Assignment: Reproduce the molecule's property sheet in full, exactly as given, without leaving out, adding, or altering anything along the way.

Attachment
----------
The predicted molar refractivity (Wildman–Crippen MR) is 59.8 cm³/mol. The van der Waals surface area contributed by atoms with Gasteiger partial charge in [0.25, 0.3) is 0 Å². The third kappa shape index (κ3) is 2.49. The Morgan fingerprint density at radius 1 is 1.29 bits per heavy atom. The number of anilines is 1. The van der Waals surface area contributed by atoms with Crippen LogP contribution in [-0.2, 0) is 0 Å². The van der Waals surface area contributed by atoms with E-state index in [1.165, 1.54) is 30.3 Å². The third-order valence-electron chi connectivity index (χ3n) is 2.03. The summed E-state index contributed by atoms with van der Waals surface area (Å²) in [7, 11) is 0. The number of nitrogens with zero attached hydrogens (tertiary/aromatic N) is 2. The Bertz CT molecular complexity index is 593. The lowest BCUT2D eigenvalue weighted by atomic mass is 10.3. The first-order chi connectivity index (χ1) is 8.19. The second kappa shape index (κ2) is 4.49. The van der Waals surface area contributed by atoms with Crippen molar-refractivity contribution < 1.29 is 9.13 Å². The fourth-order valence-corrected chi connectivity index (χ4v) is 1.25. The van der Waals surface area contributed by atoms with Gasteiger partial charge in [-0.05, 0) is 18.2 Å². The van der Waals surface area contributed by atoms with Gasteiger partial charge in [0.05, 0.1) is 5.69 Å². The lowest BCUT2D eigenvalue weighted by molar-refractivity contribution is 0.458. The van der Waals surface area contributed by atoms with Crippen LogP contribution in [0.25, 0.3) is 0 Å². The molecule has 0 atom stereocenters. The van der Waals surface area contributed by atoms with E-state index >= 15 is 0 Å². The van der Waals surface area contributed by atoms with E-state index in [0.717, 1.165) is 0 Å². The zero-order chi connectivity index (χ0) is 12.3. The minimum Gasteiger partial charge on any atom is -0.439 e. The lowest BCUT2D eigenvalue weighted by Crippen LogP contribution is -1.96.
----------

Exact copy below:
The predicted molar refractivity (Wildman–Crippen MR) is 59.8 cm³/mol. The van der Waals surface area contributed by atoms with Gasteiger partial charge in [0.25, 0.3) is 0 Å². The third kappa shape index (κ3) is 2.49. The Morgan fingerprint density at radius 1 is 1.29 bits per heavy atom. The number of anilines is 1. The van der Waals surface area contributed by atoms with Crippen LogP contribution in [-0.2, 0) is 0 Å². The van der Waals surface area contributed by atoms with E-state index in [1.165, 1.54) is 30.3 Å². The third-order valence-electron chi connectivity index (χ3n) is 2.03. The summed E-state index contributed by atoms with van der Waals surface area (Å²) in [7, 11) is 0. The number of nitrogens with zero attached hydrogens (tertiary/aromatic N) is 2. The Bertz CT molecular complexity index is 593. The lowest BCUT2D eigenvalue weighted by atomic mass is 10.3. The first-order chi connectivity index (χ1) is 8.19. The second kappa shape index (κ2) is 4.49. The van der Waals surface area contributed by atoms with Crippen molar-refractivity contribution < 1.29 is 9.13 Å². The fourth-order valence-corrected chi connectivity index (χ4v) is 1.25. The van der Waals surface area contributed by atoms with Gasteiger partial charge in [-0.05, 0) is 18.2 Å². The van der Waals surface area contributed by atoms with Gasteiger partial charge in [0.05, 0.1) is 5.69 Å². The lowest BCUT2D eigenvalue weighted by molar-refractivity contribution is 0.458. The van der Waals surface area contributed by atoms with Crippen LogP contribution in [0.25, 0.3) is 0 Å². The molecule has 0 atom stereocenters. The van der Waals surface area contributed by atoms with E-state index >= 15 is 0 Å². The van der Waals surface area contributed by atoms with E-state index in [0.717, 1.165) is 0 Å². The zero-order chi connectivity index (χ0) is 12.3. The minimum Gasteiger partial charge on any atom is -0.439 e. The lowest BCUT2D eigenvalue weighted by Crippen LogP contribution is -1.96.